25 fact-filled articles
to help improve your performance
Tips for Recruiters
Table of Contents
Strategy & Tactics
Make Placements --
Voice Mail &
E-mail: Eight Simple Rules
Job Orders --
Better, Faster, Smarter
How to Switch Desk Specialties
Who Makes the Most
Before You Leap
How to Add Value, Not Redundancy
Counteroffers: Can You Spot the
Resume Makeovers: Quick Tips
Is There a MAGIC to Closing?
Finding the Right Recruiting Script
Storyboarding for Maximum Impact
How to Stimulate Candidate Referrals
Expand the Supply of Candidates
with Your Candidates?
The Power of Interview Preparation
Control: The Key to Recruiter Success
How to Fight the Counteroffer Bug
You’re Worth the Money You Charge!
Negotiate for Higher Recruiting Fees
Anti-Discount Tactics for Recruiters
For Candidates &
Graceful Exits for Job-Changers
Advice for Engineering Candidates
What’s Your Capture Strategy?
Q & A
to Your E-mail Questions
Bill Radin answers letters from recruiters around the world.
How to Add
Value, Not Redundancy
the following scenario. On Monday morning, a candidate
posts his resume on the Internet. Within minutes, the
resume is consumed by five different recruiters, who
immediately submit the resume to the same
company via e-mail attachment. The question is: Which
recruiter now has ownership of the candidate?
None of them. Why? Because the
sixth person to find the candidate’s resume happens to be
the company’s own staff recruiter, who deliberately
leaves his email unopened. Since none of the
submitted resumes were under consideration,
it’s the staff recruiter who owns the
candidate from the perspective of the company, which
neatly sidesteps the obligation to pay a fee. The five heartbroken recruiters may
cry foul, especially since ownership of the
candidate’s resume is their only claim to fame. But in
truth, what did any of them do to deserve a fee?
Nothing. In this particular case,
the five recruiters failed to do that which the company
was unable or unwilling to do for itself; namely, to
quickly surface a qualified candidate. It seems the
company was fully capable, thank you very much, of
performing the research task.
Barbarians at the
By definition, the purpose of delegating the recruiting
function to a third party is to gain assistance, not
enter into a fractious competition. For every recruiter
who fights for a fee that’s based on a mere technicality
(as in, We found the candidate’s resume on the Web
five minutes before you did!), take a hard look at
what you’re doing. Quite possibly, you’re creating a
nuisance and cheapening the perception of your value.
With recruiters and employers
competing for the same pool of public-domain candidates,
it’s no wonder so many companies have assumed a siege
mentality. Backed into a posture of self-defense, they’ve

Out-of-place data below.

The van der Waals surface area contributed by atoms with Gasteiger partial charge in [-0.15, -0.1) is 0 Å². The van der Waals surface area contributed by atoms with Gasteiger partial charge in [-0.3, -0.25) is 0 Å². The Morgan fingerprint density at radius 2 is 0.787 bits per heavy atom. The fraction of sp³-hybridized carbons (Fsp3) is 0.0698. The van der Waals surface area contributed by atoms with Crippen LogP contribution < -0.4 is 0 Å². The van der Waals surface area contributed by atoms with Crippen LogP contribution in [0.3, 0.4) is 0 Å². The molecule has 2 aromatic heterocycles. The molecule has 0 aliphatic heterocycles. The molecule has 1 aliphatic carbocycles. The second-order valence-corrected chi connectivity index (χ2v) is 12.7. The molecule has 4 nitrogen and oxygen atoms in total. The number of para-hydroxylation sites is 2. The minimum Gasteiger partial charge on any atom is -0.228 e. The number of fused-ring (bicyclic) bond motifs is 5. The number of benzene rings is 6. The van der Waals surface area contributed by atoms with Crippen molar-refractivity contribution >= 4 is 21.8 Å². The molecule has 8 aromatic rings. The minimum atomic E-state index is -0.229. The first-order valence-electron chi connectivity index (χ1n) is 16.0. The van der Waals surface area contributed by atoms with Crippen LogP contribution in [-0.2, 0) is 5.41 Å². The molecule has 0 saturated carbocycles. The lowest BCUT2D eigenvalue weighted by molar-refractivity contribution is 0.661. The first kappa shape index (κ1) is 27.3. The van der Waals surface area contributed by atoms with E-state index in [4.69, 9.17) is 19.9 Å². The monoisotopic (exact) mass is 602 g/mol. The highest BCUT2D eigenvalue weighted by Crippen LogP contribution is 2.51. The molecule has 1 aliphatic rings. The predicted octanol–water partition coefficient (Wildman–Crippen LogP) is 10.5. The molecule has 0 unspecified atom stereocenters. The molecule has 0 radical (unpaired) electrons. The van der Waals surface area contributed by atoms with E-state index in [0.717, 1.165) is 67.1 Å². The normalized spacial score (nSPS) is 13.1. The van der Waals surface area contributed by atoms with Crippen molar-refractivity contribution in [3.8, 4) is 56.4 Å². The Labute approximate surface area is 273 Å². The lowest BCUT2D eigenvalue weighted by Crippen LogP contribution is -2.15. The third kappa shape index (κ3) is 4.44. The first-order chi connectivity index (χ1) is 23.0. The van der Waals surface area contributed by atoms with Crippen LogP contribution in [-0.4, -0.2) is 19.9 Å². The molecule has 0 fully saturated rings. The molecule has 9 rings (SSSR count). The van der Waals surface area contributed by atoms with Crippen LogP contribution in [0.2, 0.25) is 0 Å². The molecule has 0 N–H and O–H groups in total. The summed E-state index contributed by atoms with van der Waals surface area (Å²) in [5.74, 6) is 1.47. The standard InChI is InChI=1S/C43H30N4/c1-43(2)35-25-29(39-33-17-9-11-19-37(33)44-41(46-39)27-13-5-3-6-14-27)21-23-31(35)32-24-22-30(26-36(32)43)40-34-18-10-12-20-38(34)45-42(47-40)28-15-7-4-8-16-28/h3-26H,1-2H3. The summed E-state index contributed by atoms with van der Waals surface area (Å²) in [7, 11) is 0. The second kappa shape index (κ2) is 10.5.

erected a fortress called the agency
agreement, a formidable contract designed to
maintain their control over candidate ownership rights
through rigorous recruiter submission procedures and
restrictive access to managers.
To all the despairing recruiters
who complain that The resume was already on
file; or Twenty recruiters got to the
candidate’s resume before me, you have my sympathy.
But the reality of the situation is, if you’re not adding
value, there’s a good chance your services are
unnecessary and unwanted.
Create Distinction to
Suppose you can find high-quality candidates by methods
unknown or inaccessible to your clients or your
competition. If that’s the case, congratulations. Your
contribution to the recruiting process has obvious merit.
But if you’re simply recycling the same people as
everyone else—or trying to make a career from being
first in line—you’d better be prepared to lose out on a
lot of placements.
There’s more to recruiting than
finding a resume on the Internet, or anywhere else, for
that matter. To command respect and truly earn your fee,
focus on the true benefits you bring to the hiring
process, such as:
Expertise. As a niche
market specialist, you have the means to grasp the
essence of each search, and quickly identify the best
sources of talent. In so doing, you’ll refer the most
qualified candidates for the job, and reduce the time it
takes to hire.
To avoid confusion and duplication of effort, many
managers prefer to limit the number of recruiters they
use. If you can provide fast, seamless service, then you
can add value by establishing a preferred vendor
Heavy lifting. Cold-call recruiting is nerve-wracking and scary. But
isn’t telephone bravery one of the main reasons
recruiters earn the big bucks? If your clients had the
stomach for cold-calling—or if every qualified
candidate could be found online—no one would need your
Insight. A perceptive
recruiter has the ability to look beneath the surface of
a resume and identify a candidate’s true assets and
liabilities. By exercising good judgment with respect to
candidate screening, you’ll save the hiring manager’s
time and help shape the decision to hire.
As raw data becomes more available
to everyone, try to put into perspective the actual
reason for your existence. If you, your clients and your
competition are all delegating to the same source—the
Internet—the more you risk redundancy and become
expendable. Only by increasing your value will you earn
the respect you deserve and the income that’s rightfully
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